Geoff Hohneck
The Book of Jonah: A mini-series
God’s Intervention And Jonah’s Deliverance
Jonah 1:7 — 2:1-10
18 October 2015

Even in their lowest hour, the believer is not separated from God. This third instalment in Jonah looks at Jonah’s prayer in the belly of the fish, and how God delivers even His rebellious children.

Jonah, having fled repeatedly from the will of God to preach to the Ninevites, finds himself in the sea, not wishing to sail to Nineveh. But instead of allowing him to drown, “Yahweh prepared a great fish to swallow up Jonah, and Jonah was in the belly of the fish three days and three nights” (v. 17). Here we see God yet again intervening to do His will in saving the Ninevites - and bringing Jonah back to Himself. In the belly of the fish, Jonah realised at last his foolishness and prayed earnestly to God. His prayer is an example we can follow today.

Jonah was honest in his prayer
He admits that he “called because of [his] affliction” (v. 2), and it was God who “threw him into the depths; in the heart of the seas” (v. 3). He sees God’s providence in the discipline, and at last longs to respond.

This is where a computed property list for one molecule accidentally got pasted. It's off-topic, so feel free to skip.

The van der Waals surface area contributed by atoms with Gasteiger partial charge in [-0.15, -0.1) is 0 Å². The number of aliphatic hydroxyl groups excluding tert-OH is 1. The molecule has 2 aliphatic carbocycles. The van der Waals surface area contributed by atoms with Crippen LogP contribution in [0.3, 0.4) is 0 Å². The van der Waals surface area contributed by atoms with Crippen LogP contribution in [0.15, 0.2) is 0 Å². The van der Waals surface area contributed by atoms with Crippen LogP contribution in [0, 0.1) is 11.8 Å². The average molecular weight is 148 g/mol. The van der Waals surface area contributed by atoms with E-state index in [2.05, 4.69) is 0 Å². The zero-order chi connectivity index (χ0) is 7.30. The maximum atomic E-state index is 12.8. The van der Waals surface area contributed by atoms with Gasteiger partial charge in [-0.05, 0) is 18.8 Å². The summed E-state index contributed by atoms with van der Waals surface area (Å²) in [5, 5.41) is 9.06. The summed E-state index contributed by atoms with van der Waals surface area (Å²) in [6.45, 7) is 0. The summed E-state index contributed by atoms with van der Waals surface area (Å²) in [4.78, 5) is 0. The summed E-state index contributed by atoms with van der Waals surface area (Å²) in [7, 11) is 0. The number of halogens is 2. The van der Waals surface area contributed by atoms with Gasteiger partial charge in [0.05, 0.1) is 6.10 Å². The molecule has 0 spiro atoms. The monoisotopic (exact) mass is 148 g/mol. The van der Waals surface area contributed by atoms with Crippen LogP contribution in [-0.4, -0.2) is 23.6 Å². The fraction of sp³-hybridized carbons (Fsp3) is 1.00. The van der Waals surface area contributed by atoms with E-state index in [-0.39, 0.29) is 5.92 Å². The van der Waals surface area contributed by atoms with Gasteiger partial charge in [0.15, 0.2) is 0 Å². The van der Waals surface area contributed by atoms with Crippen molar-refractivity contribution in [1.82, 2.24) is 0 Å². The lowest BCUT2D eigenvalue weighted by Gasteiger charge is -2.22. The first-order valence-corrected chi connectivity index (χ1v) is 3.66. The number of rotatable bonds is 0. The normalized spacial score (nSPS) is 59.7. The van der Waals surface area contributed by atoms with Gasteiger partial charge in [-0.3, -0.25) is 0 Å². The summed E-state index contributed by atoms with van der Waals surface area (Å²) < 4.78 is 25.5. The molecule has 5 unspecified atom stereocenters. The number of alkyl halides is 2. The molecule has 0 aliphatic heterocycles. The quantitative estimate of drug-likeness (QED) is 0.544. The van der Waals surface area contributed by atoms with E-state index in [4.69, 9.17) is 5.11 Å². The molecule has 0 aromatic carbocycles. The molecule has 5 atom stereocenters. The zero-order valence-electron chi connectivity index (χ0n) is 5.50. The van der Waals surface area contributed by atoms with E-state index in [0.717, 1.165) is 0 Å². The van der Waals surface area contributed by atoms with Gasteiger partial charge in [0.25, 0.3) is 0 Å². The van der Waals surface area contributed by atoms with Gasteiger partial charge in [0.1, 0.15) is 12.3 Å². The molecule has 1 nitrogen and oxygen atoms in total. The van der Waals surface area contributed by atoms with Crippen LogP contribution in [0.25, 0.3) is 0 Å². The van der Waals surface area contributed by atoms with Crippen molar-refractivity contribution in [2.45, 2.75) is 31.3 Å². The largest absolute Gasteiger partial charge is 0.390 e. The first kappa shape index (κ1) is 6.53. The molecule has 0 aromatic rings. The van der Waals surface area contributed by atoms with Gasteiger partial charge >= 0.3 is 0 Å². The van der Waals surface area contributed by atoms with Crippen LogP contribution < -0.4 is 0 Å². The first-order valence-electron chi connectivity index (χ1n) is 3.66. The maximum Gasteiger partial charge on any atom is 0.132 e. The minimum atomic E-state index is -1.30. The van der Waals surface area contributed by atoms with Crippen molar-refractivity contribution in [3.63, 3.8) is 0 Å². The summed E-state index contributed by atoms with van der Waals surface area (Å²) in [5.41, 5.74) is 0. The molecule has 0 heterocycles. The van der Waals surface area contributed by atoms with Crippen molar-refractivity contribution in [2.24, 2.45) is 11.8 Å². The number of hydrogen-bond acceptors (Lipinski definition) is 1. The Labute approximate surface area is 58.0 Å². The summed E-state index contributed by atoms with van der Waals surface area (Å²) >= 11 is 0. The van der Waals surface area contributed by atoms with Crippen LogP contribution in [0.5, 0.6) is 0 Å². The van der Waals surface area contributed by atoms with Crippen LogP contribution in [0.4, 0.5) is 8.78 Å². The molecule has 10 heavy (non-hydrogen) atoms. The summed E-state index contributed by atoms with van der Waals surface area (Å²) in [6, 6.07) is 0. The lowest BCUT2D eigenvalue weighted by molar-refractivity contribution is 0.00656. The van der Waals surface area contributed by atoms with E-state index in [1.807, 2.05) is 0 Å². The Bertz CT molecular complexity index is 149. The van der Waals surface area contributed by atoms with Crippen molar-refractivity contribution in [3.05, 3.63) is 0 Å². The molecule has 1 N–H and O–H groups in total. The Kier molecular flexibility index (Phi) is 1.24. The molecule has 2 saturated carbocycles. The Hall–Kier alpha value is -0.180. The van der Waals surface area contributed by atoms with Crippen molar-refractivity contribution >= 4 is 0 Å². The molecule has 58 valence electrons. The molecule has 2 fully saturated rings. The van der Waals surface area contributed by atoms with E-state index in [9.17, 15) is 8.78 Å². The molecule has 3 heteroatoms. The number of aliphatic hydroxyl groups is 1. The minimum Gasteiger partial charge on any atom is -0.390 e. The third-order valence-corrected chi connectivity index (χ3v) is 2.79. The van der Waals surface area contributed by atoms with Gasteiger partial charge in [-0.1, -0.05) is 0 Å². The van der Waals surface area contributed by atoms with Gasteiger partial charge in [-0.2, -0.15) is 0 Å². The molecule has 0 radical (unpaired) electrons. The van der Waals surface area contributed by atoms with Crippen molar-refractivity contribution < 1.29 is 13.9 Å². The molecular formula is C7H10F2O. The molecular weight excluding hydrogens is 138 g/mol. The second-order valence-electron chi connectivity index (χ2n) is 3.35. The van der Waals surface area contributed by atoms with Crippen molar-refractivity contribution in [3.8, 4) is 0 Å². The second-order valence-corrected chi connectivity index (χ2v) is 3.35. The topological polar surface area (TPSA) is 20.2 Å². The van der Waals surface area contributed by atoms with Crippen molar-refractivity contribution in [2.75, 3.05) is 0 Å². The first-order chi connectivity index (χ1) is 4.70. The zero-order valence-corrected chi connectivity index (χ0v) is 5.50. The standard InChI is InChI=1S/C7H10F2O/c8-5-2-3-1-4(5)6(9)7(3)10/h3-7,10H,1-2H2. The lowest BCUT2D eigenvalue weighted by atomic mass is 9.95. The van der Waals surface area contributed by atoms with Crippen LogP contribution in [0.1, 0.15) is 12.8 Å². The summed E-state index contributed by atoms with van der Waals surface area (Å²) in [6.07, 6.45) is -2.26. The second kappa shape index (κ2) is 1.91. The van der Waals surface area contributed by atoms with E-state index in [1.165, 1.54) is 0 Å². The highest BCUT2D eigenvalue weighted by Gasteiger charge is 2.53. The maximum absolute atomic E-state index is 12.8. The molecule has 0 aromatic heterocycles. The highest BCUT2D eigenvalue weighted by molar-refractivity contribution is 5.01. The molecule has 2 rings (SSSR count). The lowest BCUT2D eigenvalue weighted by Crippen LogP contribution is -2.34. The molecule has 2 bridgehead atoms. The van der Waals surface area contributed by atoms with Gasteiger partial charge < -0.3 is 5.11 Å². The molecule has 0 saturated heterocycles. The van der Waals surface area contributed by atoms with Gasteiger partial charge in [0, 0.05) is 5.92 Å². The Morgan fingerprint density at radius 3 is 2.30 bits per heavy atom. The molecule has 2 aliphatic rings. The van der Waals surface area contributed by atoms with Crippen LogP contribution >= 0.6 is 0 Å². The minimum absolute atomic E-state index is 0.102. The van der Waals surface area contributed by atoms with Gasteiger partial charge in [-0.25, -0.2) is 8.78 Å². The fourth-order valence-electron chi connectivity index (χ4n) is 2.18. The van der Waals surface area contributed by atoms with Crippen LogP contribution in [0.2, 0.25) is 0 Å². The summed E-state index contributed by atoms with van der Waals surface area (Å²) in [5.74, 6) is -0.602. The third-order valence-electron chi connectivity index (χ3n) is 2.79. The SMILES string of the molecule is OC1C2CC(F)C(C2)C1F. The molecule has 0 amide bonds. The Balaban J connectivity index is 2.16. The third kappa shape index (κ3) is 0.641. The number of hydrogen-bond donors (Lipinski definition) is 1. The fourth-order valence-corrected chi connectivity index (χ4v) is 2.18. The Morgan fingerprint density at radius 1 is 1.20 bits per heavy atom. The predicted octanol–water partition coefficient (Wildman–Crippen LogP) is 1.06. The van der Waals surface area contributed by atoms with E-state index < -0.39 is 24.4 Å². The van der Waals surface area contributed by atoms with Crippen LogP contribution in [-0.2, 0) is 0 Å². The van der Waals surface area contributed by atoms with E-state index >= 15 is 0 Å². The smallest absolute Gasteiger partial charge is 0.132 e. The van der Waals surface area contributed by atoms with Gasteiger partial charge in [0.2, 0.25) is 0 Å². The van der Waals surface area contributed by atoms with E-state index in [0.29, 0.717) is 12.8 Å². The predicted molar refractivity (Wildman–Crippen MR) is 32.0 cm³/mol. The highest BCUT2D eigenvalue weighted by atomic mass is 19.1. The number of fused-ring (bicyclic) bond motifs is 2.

Jonah was repentant in his prayer
Seeing the dire consequences of his sin, he longs to turn back to God - and this is the nature of true repentance. He prays, “I have been banished from your sight; yet I will look again toward your holy temple” (v. 4).

Jonah was thankful in prayer
Yet not having been delivered, he praises the Lord for His providence in discipline, and for hearing his voice. Jonah prays, “I will sacrifice to you with the voice of thanksgiving” (v. 9).

Jonah was hopeful in his prayer
From the belly of the fish, a picture of the grave, Jonah prays, “The earth barred me in forever: yet have you brought up my life from the pit” (v. 6). What was all Jonah's hope? It was that “Salvation belongs to Yahweh” (v. 9)! As 1 John 5:12 says, “he who has the Son has life”.

Jonah’s prayer from the darkness is a picture of the hope of restoration for those who run away from Him, and reconciliation for lost souls. It is a picture of the Gospel, and a constant reminder of God’s intervention in the lives of His children.